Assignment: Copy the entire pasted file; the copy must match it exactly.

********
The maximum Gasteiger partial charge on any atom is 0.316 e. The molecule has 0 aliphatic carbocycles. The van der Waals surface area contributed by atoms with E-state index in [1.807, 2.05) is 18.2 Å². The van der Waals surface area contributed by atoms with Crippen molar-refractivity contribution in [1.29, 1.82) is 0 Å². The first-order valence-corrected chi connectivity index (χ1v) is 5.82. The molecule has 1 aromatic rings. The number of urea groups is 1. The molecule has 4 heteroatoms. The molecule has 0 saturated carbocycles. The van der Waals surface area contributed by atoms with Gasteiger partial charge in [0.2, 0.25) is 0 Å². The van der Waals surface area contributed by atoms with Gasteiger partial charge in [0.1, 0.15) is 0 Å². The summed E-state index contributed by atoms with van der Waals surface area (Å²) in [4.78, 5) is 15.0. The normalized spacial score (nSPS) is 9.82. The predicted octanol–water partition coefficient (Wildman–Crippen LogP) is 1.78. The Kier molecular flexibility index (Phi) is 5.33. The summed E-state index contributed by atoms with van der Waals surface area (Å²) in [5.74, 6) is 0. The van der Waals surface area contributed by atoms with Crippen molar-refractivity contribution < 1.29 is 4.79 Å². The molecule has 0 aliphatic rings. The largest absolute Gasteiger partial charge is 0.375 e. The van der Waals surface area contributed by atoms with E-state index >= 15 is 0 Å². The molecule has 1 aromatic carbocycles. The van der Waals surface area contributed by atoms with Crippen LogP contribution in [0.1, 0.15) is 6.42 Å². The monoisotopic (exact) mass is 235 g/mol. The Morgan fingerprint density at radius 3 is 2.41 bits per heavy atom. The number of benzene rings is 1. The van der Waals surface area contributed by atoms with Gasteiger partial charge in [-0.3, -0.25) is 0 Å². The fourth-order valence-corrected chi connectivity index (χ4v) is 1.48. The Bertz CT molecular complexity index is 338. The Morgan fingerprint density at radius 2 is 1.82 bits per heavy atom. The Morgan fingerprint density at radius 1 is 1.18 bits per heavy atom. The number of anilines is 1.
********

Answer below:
The maximum Gasteiger partial charge on any atom is 0.316 e. The molecule has 0 aliphatic carbocycles. The van der Waals surface area contributed by atoms with E-state index in [1.807, 2.05) is 18.2 Å². The van der Waals surface area contributed by atoms with Crippen molar-refractivity contribution in [1.29, 1.82) is 0 Å². The first-order valence-corrected chi connectivity index (χ1v) is 5.82. The molecule has 1 aromatic rings. The number of urea groups is 1. The molecule has 4 heteroatoms. The molecule has 0 saturated carbocycles. The van der Waals surface area contributed by atoms with Gasteiger partial charge in [0.2, 0.25) is 0 Å². The van der Waals surface area contributed by atoms with Gasteiger partial charge in [0.1, 0.15) is 0 Å². The summed E-state index contributed by atoms with van der Waals surface area (Å²) in [4.78, 5) is 15.0. The normalized spacial score (nSPS) is 9.82. The predicted octanol–water partition coefficient (Wildman–Crippen LogP) is 1.78. The Kier molecular flexibility index (Phi) is 5.33. The summed E-state index contributed by atoms with van der Waals surface area (Å²) in [5.74, 6) is 0. The van der Waals surface area contributed by atoms with Crippen molar-refractivity contribution < 1.29 is 4.79 Å². The molecule has 0 aliphatic rings. The largest absolute Gasteiger partial charge is 0.375 e. The van der Waals surface area contributed by atoms with E-state index >= 15 is 0 Å². The molecule has 1 aromatic carbocycles. The van der Waals surface area contributed by atoms with Crippen LogP contribution in [0.1, 0.15) is 6.42 Å². The monoisotopic (exact) mass is 235 g/mol. The Morgan fingerprint density at radius 3 is 2.41 bits per heavy atom. The number of benzene rings is 1. The van der Waals surface area contributed by atoms with Gasteiger partial charge in [-0.3, -0.25) is 0 Å². The fourth-order valence-corrected chi connectivity index (χ4v) is 1.48. The Bertz CT molecular complexity index is 338. The Morgan fingerprint density at radius 2 is 1.82 bits per heavy atom. The Morgan fingerprint density at radius 1 is 1.18 bits per heavy atom. The number of anilines is 1.